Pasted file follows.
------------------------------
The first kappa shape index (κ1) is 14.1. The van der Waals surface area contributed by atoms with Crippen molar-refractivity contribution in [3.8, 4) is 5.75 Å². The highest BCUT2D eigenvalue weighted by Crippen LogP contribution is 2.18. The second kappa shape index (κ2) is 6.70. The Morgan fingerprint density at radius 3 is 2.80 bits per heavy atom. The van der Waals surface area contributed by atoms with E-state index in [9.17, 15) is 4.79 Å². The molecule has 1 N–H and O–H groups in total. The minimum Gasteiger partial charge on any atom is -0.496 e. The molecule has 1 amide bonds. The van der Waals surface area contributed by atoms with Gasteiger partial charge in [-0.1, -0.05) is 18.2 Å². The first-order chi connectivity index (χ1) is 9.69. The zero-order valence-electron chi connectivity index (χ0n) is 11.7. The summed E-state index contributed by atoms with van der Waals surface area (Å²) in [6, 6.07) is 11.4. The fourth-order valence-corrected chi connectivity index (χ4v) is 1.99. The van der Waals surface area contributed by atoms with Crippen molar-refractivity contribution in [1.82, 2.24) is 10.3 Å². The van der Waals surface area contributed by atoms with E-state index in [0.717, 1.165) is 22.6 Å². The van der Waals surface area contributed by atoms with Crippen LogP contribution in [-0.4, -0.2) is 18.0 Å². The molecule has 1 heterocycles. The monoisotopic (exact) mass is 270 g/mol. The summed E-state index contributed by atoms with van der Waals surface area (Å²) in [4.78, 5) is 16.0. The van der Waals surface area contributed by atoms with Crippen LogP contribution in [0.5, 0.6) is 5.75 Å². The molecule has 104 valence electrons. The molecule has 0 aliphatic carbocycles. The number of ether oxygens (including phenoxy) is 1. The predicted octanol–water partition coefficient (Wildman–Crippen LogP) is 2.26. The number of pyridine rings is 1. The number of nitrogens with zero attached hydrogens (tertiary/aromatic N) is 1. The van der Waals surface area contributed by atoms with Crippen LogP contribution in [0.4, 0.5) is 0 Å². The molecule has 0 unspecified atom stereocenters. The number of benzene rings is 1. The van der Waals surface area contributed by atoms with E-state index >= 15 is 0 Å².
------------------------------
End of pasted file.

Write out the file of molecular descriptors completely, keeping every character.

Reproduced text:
The first kappa shape index (κ1) is 14.1. The van der Waals surface area contributed by atoms with Crippen molar-refractivity contribution in [3.8, 4) is 5.75 Å². The highest BCUT2D eigenvalue weighted by Crippen LogP contribution is 2.18. The second kappa shape index (κ2) is 6.70. The Morgan fingerprint density at radius 3 is 2.80 bits per heavy atom. The van der Waals surface area contributed by atoms with E-state index in [9.17, 15) is 4.79 Å². The molecule has 1 N–H and O–H groups in total. The minimum Gasteiger partial charge on any atom is -0.496 e. The molecule has 1 amide bonds. The van der Waals surface area contributed by atoms with Gasteiger partial charge in [-0.1, -0.05) is 18.2 Å². The first-order chi connectivity index (χ1) is 9.69. The zero-order valence-electron chi connectivity index (χ0n) is 11.7. The summed E-state index contributed by atoms with van der Waals surface area (Å²) in [6, 6.07) is 11.4. The fourth-order valence-corrected chi connectivity index (χ4v) is 1.99. The van der Waals surface area contributed by atoms with Crippen molar-refractivity contribution in [1.82, 2.24) is 10.3 Å². The van der Waals surface area contributed by atoms with E-state index in [0.717, 1.165) is 22.6 Å². The van der Waals surface area contributed by atoms with Crippen LogP contribution in [-0.4, -0.2) is 18.0 Å². The molecule has 1 heterocycles. The monoisotopic (exact) mass is 270 g/mol. The summed E-state index contributed by atoms with van der Waals surface area (Å²) in [4.78, 5) is 16.0. The van der Waals surface area contributed by atoms with Crippen LogP contribution in [0.5, 0.6) is 5.75 Å². The molecule has 104 valence electrons. The molecule has 0 aliphatic carbocycles. The number of ether oxygens (including phenoxy) is 1. The predicted octanol–water partition coefficient (Wildman–Crippen LogP) is 2.26. The number of pyridine rings is 1. The number of nitrogens with zero attached hydrogens (tertiary/aromatic N) is 1. The van der Waals surface area contributed by atoms with Crippen LogP contribution in [0.4, 0.5) is 0 Å². The molecule has 0 unspecified atom stereocenters. The number of benzene rings is 1. The van der Waals surface area contributed by atoms with E-state index >= 15 is 0 Å².